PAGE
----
Who is the most challenging person in your life to be kind to on a regular basis?
Give that some thought for a moment. I’m not talking about that politician you just can’t stand. For most of us, political figureheads aren’t people we know personally.
Who is it that you most often lecture, berate, scold, prod, try to motivate and never really allow to rest?
Yeah. It’s you, right?
If you’re like me, you say things to yourself, in the privacy of your own mind, that you’d never say to another being. I’ve gotten much better about this over the years; but some of our oldest patterns run extremely deep. That mean voice still pops up from time to time.
It’s when you’re at your most stressed that you’re most likely to snap at yourself. You know, in the lead-up to the winter holidays, for example…
Here are 5 tips for treating yourself with more kindness – starting now:
1. Lower your daily expectations
Most of us have a to-do list that defies the logic of time and space. We want ourselves to get WAY more done in a day than is possible; so we end up consistently feeling like we’re “failing.”
Pare it down. Pick just 1 to 3 things to accomplish each day, beyond the routine work-eat-housework tasks of life. Keep it simple.
If it helps, estimate in advance how much time the task will take. Sometimes we make mountains out of molehills, and that phone call we’ve been avoiding will only cost us 5 minutes.
Other times, we feel like we should be able to build a new website in one afternoon. Um, no. Break the tasks down and spread them out.
2. Use a mantra
Pick a positive affirmation that will help remind you of your inherent worthiness. One of my favorites is “I am a beloved child of the Universe.”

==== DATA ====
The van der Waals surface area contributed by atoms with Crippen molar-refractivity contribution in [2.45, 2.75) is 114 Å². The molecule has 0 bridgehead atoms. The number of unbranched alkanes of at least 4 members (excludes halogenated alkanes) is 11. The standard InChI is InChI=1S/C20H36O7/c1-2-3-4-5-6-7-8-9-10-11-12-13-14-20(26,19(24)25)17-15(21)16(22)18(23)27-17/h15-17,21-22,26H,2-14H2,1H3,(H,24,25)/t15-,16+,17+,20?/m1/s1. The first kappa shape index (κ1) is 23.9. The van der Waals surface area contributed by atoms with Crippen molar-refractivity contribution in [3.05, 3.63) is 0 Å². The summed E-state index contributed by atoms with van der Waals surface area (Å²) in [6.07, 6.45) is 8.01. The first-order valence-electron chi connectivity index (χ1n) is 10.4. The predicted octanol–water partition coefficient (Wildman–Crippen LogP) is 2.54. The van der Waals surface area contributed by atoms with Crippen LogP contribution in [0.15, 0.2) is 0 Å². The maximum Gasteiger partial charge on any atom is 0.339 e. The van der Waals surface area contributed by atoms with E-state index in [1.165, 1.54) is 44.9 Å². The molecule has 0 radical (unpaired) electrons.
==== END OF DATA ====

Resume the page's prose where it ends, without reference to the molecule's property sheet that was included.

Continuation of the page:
Repeat your mantra to yourself throughout the day. Make it the lock screen on your phone or write it on a post-it note at your desk. Maybe get it tattooed on your arm. Whatever works best for you in keeping it front and center.
3. Schedule your R&R
Theoretically, you have days off when you’re not working. Yes, I see those of you who parent young children snickering over there.
Why is it that our weekend to-do lists are longer than those for the weekdays? Forget about getting “caught up.” That’s not actually a thing unless you have a staff to help you.
Schedule time just for you to do things that restore your soul. For my fellow introverts this will likely involve cozy blankets, pets and books, or Netflix. For the extroverts, fun dinner parties and gatherings of friends where you don’t have to be the hostess could be just the thing.
Nothing about this needs to be productive. Pick your pleasure and make it a priority. Every week.
4. Get more – or better – sleep
When you’re tired you’re more likely to be snippy with yourself. You’ll also be moving more slowly so you’ll feel like you’re falling behind.
Make your nightly rest a priority. Start winding down an hour before you’d like to actually be asleep. Shut off the screens, dim the lights, soothe yourself with calming music or essential oils. Ease into your sleep time mindfully.
I know, I know – not everyone likes to meditate. If you’re someone who can’t seem to be still and let go of their thoughts, try guided meditations. Yes, they totally “count.” The facilitator’s voice will provide a focus for your busy mind and you’ll still gain all the benefits.
Meditation expands the space between the chattery (and often mean) “monkey mind” and the observer self. Over time, you’ll begin to notice when you’re not treating yourself kindly and reign those thoughts back in.
Being kind to yourself is of vital importance. The energy that we bring to the world emanates from within. If you’re treating yourself with cruelty on a regular basis, it will ripple outward in some way.
Kindness begins at home, in your own mind and heart. Practice compassion for yourself. You deserve it.